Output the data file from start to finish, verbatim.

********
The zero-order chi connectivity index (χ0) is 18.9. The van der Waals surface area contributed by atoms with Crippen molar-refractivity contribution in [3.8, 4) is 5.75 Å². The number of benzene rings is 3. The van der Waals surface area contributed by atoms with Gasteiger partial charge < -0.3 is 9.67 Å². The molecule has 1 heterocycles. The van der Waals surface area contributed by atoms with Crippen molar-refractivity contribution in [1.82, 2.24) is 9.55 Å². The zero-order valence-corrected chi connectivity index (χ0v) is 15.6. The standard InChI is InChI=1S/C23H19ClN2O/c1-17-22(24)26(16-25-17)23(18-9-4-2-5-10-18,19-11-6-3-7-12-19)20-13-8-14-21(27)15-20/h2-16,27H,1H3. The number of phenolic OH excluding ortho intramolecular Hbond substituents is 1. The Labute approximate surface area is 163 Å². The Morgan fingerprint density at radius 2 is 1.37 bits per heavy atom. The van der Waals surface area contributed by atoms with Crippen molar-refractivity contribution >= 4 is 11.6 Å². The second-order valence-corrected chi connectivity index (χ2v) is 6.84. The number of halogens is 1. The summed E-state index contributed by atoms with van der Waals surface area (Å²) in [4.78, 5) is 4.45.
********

The zero-order chi connectivity index (χ0) is 18.9. The van der Waals surface area contributed by atoms with Crippen molar-refractivity contribution in [3.8, 4) is 5.75 Å². The number of benzene rings is 3. The van der Waals surface area contributed by atoms with Gasteiger partial charge < -0.3 is 9.67 Å². The molecule has 1 heterocycles. The van der Waals surface area contributed by atoms with Crippen molar-refractivity contribution in [1.82, 2.24) is 9.55 Å². The zero-order valence-corrected chi connectivity index (χ0v) is 15.6. The standard InChI is InChI=1S/C23H19ClN2O/c1-17-22(24)26(16-25-17)23(18-9-4-2-5-10-18,19-11-6-3-7-12-19)20-13-8-14-21(27)15-20/h2-16,27H,1H3. The number of phenolic OH excluding ortho intramolecular Hbond substituents is 1. The Labute approximate surface area is 163 Å². The Morgan fingerprint density at radius 2 is 1.37 bits per heavy atom. The van der Waals surface area contributed by atoms with Crippen molar-refractivity contribution >= 4 is 11.6 Å². The second-order valence-corrected chi connectivity index (χ2v) is 6.84. The number of halogens is 1. The summed E-state index contributed by atoms with van der Waals surface area (Å²) in [4.78, 5) is 4.45.